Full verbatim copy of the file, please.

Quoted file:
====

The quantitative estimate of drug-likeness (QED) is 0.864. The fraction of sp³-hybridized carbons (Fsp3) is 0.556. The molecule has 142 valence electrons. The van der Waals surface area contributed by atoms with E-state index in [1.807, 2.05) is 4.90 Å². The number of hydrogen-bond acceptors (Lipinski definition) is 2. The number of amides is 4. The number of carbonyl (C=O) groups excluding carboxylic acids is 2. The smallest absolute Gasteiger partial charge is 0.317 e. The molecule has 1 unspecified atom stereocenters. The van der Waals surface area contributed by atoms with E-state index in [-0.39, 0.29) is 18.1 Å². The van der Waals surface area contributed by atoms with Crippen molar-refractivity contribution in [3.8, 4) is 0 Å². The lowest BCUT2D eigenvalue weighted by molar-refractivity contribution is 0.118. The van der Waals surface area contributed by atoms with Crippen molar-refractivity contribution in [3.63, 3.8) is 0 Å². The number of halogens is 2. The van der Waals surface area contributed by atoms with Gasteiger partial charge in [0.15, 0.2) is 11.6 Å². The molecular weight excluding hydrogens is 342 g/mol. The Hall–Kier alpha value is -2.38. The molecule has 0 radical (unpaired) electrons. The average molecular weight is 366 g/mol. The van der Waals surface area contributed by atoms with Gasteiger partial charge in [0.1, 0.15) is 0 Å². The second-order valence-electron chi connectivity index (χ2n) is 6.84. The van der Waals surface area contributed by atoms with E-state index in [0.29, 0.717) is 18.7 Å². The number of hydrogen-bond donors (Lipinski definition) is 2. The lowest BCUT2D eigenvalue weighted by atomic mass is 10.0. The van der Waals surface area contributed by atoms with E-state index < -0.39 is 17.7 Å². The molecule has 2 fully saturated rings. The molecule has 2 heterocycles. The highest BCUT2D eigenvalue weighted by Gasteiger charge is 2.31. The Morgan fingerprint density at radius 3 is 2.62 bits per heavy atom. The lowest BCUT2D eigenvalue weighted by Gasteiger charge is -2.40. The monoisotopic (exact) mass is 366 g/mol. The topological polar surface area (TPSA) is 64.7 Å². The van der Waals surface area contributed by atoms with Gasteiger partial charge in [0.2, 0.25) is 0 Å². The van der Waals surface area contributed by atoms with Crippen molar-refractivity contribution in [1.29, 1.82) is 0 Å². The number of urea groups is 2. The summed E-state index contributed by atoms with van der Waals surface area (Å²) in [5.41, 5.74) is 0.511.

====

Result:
The quantitative estimate of drug-likeness (QED) is 0.864. The fraction of sp³-hybridized carbons (Fsp3) is 0.556. The molecule has 142 valence electrons. The van der Waals surface area contributed by atoms with E-state index in [1.807, 2.05) is 4.90 Å². The number of hydrogen-bond acceptors (Lipinski definition) is 2. The number of amides is 4. The number of carbonyl (C=O) groups excluding carboxylic acids is 2. The smallest absolute Gasteiger partial charge is 0.317 e. The molecule has 1 unspecified atom stereocenters. The van der Waals surface area contributed by atoms with E-state index in [-0.39, 0.29) is 18.1 Å². The van der Waals surface area contributed by atoms with Crippen molar-refractivity contribution in [3.8, 4) is 0 Å². The lowest BCUT2D eigenvalue weighted by molar-refractivity contribution is 0.118. The van der Waals surface area contributed by atoms with Crippen molar-refractivity contribution in [3.63, 3.8) is 0 Å². The number of halogens is 2. The van der Waals surface area contributed by atoms with Gasteiger partial charge in [0.15, 0.2) is 11.6 Å². The molecular weight excluding hydrogens is 342 g/mol. The Hall–Kier alpha value is -2.38. The molecule has 0 radical (unpaired) electrons. The average molecular weight is 366 g/mol. The van der Waals surface area contributed by atoms with Gasteiger partial charge in [0.1, 0.15) is 0 Å². The second-order valence-electron chi connectivity index (χ2n) is 6.84. The van der Waals surface area contributed by atoms with E-state index in [0.29, 0.717) is 18.7 Å². The number of hydrogen-bond donors (Lipinski definition) is 2. The lowest BCUT2D eigenvalue weighted by atomic mass is 10.0. The van der Waals surface area contributed by atoms with E-state index < -0.39 is 17.7 Å². The molecule has 2 fully saturated rings. The molecule has 2 heterocycles. The highest BCUT2D eigenvalue weighted by Gasteiger charge is 2.31. The Morgan fingerprint density at radius 3 is 2.62 bits per heavy atom. The lowest BCUT2D eigenvalue weighted by Gasteiger charge is -2.40. The monoisotopic (exact) mass is 366 g/mol. The topological polar surface area (TPSA) is 64.7 Å². The van der Waals surface area contributed by atoms with Gasteiger partial charge in [0.2, 0.25) is 0 Å². The van der Waals surface area contributed by atoms with Crippen molar-refractivity contribution in [1.29, 1.82) is 0 Å². The number of urea groups is 2. The summed E-state index contributed by atoms with van der Waals surface area (Å²) in [5.41, 5.74) is 0.511.